Here's one way to get your colleagues' attention when things don't go your way.
In Kosovo's live-streamed parliamentary session on Thursday, Albin Kurti, leader of the radical, left-wing, nationalist Vetevendosje (Self-Determina
In the video, members of Parliament can also be seen blowing on whistles as Kurti kicks the gas canister around the room. While the Associated Press reported that the canister contained tear gas, Kosovo police did not immediately confirm the type of gas used, according to The Guardian.
The Self-Determination party described the item simply as a"gas canister," the Guardian added. As the video shows, many MPs remained in the chamber as the smoke went off.
The politicians were protesting against an EU-brokered deal in which Kosovo's government agreed to create Serb-majority municipalities in the country in an effort to improve ties with Serbia.
Kosovo declared its independence from Serbia in 2008 after a violent separatist war that left some 10,000 people dead, but both countries have since attempted to normalize relations. In 2013, Serbia and Kosovo signed the Brussels Agreement, in which Serbia agreed to give back its last remaining land in Kosovo in exchange for starting negotiations on joining the European Union.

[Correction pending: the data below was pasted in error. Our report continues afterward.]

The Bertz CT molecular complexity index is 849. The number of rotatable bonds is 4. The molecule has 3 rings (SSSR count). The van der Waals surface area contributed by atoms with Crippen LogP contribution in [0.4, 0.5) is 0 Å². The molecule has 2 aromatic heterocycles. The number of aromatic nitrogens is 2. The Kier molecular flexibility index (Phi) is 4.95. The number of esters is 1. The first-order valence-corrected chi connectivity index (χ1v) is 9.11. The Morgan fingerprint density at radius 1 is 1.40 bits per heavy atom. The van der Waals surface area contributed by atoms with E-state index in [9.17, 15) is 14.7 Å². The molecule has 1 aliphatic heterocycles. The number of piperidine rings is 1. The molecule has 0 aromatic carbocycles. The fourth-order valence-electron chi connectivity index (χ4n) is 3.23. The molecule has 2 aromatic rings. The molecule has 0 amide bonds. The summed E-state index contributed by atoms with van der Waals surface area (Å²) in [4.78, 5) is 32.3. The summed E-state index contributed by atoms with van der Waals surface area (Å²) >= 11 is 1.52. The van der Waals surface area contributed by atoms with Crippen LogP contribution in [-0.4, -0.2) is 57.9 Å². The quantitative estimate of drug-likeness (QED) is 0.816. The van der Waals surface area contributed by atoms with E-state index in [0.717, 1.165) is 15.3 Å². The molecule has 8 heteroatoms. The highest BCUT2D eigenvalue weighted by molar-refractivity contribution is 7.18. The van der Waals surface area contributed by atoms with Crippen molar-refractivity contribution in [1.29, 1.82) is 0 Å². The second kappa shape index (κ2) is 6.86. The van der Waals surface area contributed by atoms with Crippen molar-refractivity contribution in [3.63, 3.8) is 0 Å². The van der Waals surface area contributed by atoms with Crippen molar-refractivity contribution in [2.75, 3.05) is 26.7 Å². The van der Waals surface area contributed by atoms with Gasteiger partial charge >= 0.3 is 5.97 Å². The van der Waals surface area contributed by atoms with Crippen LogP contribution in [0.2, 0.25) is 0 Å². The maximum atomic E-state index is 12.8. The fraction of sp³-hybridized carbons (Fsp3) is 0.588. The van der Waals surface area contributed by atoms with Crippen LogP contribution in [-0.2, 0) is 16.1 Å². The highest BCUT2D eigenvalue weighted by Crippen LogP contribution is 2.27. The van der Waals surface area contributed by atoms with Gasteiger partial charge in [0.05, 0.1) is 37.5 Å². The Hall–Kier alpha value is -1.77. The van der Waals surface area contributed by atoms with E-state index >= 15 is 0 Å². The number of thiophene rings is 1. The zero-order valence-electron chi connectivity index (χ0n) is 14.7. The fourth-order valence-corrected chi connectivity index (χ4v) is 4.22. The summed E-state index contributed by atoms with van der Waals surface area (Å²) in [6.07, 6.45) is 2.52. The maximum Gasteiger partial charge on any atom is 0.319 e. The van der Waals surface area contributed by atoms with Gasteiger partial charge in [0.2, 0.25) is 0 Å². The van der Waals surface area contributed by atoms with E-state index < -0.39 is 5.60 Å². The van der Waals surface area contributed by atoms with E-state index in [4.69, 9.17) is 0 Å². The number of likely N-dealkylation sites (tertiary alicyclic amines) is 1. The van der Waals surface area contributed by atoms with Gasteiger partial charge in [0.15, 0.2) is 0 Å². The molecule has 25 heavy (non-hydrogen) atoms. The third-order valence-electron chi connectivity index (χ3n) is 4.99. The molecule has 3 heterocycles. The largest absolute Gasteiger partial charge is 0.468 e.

The Self-Determination party, on the other hand, is strongly against any sort of foreign intervention in the country and saw the new deal as a means of influencing Serbia's influence in Kosovo.
"No one has the mandate, or the right, to bring Serbia back in Kosovo," the Self-Determination party wrote Oct. 8. "We will not allow this."
Once the smoke and whistling subsided after Thursday's smoke bombing, the show went on. Kosovo National Assembly President Kadri Veseli continued the session and invited Self-Determination party members to discuss their grievances in Parliament.
"What is happening is not patriotism and it is not helping Kosovo," Veseli said.